Tuesday, November 4, 2008

Voice at Jay Elementary School

Voice is one of the most challenging traits to teach because it is a combination of many traits.

Spandel explains it this way:

Voice is the imprint of the writer on the page. It is the heart, soul, and breath of writing - the spirit and the flavor. More than any other quality, it is voice that speaks to us from the page, that calls us to a favorite chair or hammock and says, "Come with me. Come into the world of the book."

Word choice and fluency are first cousins of voice and indeed enhance voice tremendously. Voice comes, in part, from the words a writer chooses and the way he or she arranges them to create expressive and appealing rhythms. Here are two writers writing about feelings of loneliness -- in very different ways.

Sandra Cisneros, Four Skinny Trees

" Their strength is secret. They send ferocious roots beneath the ground. They grow up and they grow down and grab the tearth between their hairy toes and bite the sky with violent teeth and never quit their anger."

Bill Bryson, travel writer

Do you know what is the most melancholy part of dining alone in your hotel? It's when they come and take away all the other place settings and wineglasses, as if to say, 'Obviously no one will be jooining you tonight, so we'll just whip away all these things and seat you here facing a pillar, and in a minute we'll bring you a very large basket with just one roll in it. Enjoy!'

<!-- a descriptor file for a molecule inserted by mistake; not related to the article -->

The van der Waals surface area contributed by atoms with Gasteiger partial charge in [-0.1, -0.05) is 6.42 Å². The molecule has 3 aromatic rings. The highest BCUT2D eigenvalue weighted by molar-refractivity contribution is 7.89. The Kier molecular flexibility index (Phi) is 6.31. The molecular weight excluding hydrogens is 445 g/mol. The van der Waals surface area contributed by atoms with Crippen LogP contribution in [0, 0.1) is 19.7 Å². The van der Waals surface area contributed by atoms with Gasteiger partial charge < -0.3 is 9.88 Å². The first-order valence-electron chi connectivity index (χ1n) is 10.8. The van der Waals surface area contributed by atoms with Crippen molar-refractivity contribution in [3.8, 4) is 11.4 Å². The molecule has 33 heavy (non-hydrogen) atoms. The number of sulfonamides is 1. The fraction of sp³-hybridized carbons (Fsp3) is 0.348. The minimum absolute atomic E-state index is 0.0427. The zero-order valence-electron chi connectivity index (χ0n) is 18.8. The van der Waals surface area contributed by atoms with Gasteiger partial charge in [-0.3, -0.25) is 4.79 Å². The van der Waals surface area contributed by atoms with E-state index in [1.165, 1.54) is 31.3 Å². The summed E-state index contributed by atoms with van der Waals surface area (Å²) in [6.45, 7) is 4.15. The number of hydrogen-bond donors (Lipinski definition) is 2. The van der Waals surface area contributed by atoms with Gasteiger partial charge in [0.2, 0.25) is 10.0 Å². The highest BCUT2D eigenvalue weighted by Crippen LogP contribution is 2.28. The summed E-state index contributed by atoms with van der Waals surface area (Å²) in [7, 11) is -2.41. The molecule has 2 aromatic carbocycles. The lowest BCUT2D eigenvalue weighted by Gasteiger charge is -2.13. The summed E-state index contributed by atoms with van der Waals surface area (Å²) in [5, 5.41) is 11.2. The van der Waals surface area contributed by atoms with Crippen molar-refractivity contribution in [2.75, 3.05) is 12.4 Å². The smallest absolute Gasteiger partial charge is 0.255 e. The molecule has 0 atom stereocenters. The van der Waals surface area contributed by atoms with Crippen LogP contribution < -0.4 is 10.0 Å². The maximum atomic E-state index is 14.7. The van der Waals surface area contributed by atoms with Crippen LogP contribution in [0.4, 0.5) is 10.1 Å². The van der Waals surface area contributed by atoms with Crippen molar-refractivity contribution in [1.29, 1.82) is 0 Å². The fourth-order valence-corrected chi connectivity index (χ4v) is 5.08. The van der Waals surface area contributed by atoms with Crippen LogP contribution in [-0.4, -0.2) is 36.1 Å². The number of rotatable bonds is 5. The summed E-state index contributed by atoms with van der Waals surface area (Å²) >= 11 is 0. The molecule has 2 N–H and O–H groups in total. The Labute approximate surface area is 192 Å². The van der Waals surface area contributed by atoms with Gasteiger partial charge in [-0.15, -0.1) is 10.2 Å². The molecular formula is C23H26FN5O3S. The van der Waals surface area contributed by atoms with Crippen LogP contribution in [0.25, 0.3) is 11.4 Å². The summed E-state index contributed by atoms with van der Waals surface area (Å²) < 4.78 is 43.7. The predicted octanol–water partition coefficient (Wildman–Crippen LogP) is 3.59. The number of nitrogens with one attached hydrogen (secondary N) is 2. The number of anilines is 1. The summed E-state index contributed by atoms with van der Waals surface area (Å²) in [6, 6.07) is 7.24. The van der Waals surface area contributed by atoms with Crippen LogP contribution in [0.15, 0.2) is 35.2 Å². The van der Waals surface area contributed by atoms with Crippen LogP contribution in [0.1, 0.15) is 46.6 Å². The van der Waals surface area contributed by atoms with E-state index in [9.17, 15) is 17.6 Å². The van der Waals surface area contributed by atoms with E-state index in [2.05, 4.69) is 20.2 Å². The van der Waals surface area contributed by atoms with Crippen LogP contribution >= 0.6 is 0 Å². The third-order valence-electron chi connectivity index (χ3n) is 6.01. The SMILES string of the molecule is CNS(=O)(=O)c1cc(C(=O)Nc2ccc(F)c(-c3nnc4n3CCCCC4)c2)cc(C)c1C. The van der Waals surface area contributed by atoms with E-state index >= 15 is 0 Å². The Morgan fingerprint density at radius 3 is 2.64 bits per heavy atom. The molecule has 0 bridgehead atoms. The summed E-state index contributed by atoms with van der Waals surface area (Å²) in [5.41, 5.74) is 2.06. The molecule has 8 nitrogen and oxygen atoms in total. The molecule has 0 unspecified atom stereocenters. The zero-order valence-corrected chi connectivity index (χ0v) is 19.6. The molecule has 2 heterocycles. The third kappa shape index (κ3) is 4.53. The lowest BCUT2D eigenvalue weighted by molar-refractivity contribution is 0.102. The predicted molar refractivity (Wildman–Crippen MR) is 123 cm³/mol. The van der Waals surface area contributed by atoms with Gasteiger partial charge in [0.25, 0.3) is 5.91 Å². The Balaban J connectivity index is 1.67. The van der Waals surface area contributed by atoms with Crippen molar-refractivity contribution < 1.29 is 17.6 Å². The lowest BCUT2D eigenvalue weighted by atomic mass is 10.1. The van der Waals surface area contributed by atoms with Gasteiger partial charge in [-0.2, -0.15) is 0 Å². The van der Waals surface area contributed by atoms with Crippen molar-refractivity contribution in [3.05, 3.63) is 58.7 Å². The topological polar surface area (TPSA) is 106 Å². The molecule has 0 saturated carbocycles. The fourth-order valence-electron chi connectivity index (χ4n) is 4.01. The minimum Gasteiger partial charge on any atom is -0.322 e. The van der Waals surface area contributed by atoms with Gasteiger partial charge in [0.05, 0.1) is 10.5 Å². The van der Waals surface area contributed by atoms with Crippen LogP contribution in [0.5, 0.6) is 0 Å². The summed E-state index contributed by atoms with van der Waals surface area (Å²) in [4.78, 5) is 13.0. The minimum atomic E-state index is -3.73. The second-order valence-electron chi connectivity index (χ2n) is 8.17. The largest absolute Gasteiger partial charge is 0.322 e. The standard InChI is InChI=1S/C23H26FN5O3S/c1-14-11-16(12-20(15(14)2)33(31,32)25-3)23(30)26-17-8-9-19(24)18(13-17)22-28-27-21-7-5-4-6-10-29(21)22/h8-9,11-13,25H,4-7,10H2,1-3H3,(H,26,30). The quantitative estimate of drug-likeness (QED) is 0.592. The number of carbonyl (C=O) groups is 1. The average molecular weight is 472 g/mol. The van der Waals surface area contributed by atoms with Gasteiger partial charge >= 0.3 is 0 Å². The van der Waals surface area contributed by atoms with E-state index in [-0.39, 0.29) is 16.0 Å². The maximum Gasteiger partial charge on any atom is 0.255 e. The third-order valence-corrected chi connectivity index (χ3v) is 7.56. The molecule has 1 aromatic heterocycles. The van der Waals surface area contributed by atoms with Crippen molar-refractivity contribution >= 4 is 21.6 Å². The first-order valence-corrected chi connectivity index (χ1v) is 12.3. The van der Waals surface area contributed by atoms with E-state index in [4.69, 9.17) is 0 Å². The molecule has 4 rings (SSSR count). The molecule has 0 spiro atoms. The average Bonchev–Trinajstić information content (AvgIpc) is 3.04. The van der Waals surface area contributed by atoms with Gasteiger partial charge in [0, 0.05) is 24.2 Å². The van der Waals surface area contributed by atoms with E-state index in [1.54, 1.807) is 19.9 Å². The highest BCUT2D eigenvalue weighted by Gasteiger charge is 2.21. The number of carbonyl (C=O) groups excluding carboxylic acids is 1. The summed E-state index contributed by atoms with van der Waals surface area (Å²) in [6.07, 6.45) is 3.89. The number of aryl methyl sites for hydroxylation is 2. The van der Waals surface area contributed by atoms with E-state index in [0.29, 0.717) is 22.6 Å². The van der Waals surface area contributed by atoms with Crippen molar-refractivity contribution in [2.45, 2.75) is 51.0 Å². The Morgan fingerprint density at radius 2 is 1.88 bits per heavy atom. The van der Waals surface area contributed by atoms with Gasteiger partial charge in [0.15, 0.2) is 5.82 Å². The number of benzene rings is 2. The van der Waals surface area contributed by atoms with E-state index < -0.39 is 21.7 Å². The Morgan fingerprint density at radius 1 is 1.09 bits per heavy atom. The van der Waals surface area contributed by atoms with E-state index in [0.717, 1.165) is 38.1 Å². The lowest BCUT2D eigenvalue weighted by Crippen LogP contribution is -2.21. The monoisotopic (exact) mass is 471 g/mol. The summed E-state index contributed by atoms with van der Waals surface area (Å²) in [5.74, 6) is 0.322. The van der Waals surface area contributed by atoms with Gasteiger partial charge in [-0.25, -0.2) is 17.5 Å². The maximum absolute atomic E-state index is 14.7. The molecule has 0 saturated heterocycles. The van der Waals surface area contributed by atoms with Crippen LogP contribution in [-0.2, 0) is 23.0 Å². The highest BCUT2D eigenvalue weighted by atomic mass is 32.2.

Voice is many things: personality, passion, engagement with the topic, energy and enthusiasm, and audience snesitivity. Because voice builds a bridge from writer to reader, ti is much more than a fancy accoutrement; it is a tool ensuring that the reader pays attention to the message. Voice comes in many guises and shifts with writer, audience, and purpose. ' All writing has an intended audience, even the telephone book...' (O'Connor, 1999, p. 13). Most of us speak in different voices when we talk with a beloved soulmate on the phone or cheer the local football team on the field. Similarly, our writing voices can (and must) dress to suit the occasion."

Trait Shortie for Voice:

Voice: Fingerprints on the Page

  • Individual, distinctive
  • A "read-aloud" piece
  • Passionate, energetic
  • Speaks to readers
  • Confident, self-assured
  • Writer is present on the page.
Taken from Creating Writers Through 6-Trait Writing by Vicki Spandel

Therefore, lower grade teachers focus on real reader response. This teaches students how to think about their response to the writing and, after articulating it, how to incorporate it into their own writing. This higher level of meta-cognition reinforces and strengthens students' comprehension. Following are a number of excellent lessons taught at Jay at the lower grades for teaching voice.

Thank you Jay.


No comments: